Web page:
But extensive tools aren’t always necessary for raising money-wise kids. Newman and her husband, Kris, who is an FPU instructor at his church, look for chances to grab those teaching moments that will instill lifelong financial know-how into their daughters, Emily and Sarah.
When the sisters each won a $25 gift card in an art contest, for instance, their parents took the time to teach them about price comparison. “We checked the local box stores, but found what they wanted cheaper at Amazon, and took the opportunity to tell them if they held off a few days to wait for the items to ship, they would each have five dollars left over for their piggy banks.”
“It is important to teach kids about delaying the satisfaction that comes with buying something you want; that they don’t have to have something just because they see it, but to pause and ask ‘Do I want it? Do I need it?’” Providing ample opportunities to practice delayed gratification helps kids learn the value of patience in their purchases. “I hope it serves them well their whole lives,” says Newman.
Just getting kids tuned into the habit of making wise money choices is a huge step toward a successful financial future. “Kris listens to The Dave Ramsey Show on Sunday mornings, and the girls really do pay attention,” she says, adding that during a recent broadcast one of her daughters chimed in with, “Daddy, that wasn’t a very smart thing for that person to do, was it?”
The now-required finance course for teens has no lack of resources to keep Virginia students skills smart, as well. Group projects that teach about the stock market, credit cards, checking accounts, and even dissect the financial crisis of 2008 are all part of the curriculum. “We are finding that many teens don’t know how to balance their checkbooks or even write a check,” says Aigbokhaevbo, adding that the modules also cover savings, mobile banking, and interest rates.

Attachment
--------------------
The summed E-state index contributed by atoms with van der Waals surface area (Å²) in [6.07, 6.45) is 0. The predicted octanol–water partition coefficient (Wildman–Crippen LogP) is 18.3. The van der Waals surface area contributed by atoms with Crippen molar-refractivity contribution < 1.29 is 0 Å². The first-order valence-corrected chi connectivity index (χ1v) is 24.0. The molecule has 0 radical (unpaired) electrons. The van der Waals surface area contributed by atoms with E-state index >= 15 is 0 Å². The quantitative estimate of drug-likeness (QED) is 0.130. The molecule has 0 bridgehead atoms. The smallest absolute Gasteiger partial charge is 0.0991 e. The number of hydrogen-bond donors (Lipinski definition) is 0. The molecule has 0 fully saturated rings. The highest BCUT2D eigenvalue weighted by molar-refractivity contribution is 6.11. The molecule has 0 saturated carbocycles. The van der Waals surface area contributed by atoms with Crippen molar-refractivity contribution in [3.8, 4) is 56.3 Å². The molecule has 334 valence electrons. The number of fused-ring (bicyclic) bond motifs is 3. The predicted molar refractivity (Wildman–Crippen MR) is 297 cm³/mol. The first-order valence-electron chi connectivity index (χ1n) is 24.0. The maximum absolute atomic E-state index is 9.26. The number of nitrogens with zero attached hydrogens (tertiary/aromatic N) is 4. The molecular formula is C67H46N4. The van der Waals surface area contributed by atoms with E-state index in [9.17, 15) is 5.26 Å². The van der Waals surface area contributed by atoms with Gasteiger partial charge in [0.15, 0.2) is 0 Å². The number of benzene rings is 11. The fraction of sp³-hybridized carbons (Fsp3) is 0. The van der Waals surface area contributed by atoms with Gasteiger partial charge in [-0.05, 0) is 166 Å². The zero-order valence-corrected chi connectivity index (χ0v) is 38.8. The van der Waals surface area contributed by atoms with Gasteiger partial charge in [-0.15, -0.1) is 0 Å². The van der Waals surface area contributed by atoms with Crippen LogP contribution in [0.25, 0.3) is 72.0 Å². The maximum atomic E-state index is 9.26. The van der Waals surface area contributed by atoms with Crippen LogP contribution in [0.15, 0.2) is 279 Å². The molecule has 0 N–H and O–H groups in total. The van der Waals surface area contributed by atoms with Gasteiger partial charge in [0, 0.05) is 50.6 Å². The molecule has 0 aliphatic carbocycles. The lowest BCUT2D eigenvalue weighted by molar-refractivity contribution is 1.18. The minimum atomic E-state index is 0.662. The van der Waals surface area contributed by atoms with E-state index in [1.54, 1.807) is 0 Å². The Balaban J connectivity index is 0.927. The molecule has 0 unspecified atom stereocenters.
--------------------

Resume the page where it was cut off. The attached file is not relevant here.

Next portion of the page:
At the end of every year-long course, students are tested and some schools host certification ceremonies with parents. With a 100 percent pass rate, Aigbokhaevbo was overjoyed. “It is gratifying to see the seeds you have sown producing the harvest and knowing you have impacted the world one student at a time.” For Aigbokhaevbo, teaching students the life skills they need is a way of giving back.
And kids should be compelled to do the same. “There is one more ingredient to raising financially fit kids, and it might come as a surprise,” says Cruze. “Giving is crucial because it gets kids’ focus off of themselves.”
Newman agrees. “Giving helps my girls see that not everything they get is for them. In fact,” she adds, “Emily recently asked for a piggy bank that is divided into three sections: save, spend and give.”
Kozusko and her husband, Ed, also require their three boys to give back. “We teach them to give, but let them choose where it goes,” she says. Thus far, the Kozusko boys have chosen to give to local organizations like FeedMore, and Churchill Activities and Tutoring (CHAT), a group in Churchill whose motto is: Open Homes, Transform Lives, and Rebuild Community.
But why teach kids to give when you’re trying to teach them to save? “Giving instills gratitude; it brings contentment which fosters humility, and it’s very challenging to get that sense [of contentment] until you are giving,” says Cruze, adding that perhaps C.S. Lewis offers the best perspective on giving: “It is not thinking less of yourself, but thinking of yourself less.”
Rachel’s Top Three
I asked Rachel Cruze, who coauthored the book, Smart Money, Smart Kids, with her dad, Dave Ramsey, the top three things parents should focus on to raise fiscally fit kids.
1. Teach them where money comes from. “Teach your kids to work and that if they don’t work, they don’t get paid.” If they know where it comes from, it changes their perspective.
2. Teach them to give. It’s very important to teach kids to look beyond themselves. When they are giving, they are learning selflessness.
3. Be a role model. You’re not going to be perfect, but you are the example. Remember, money habits are more caught than taught – and you don’t lose parent cards just because you make mistakes.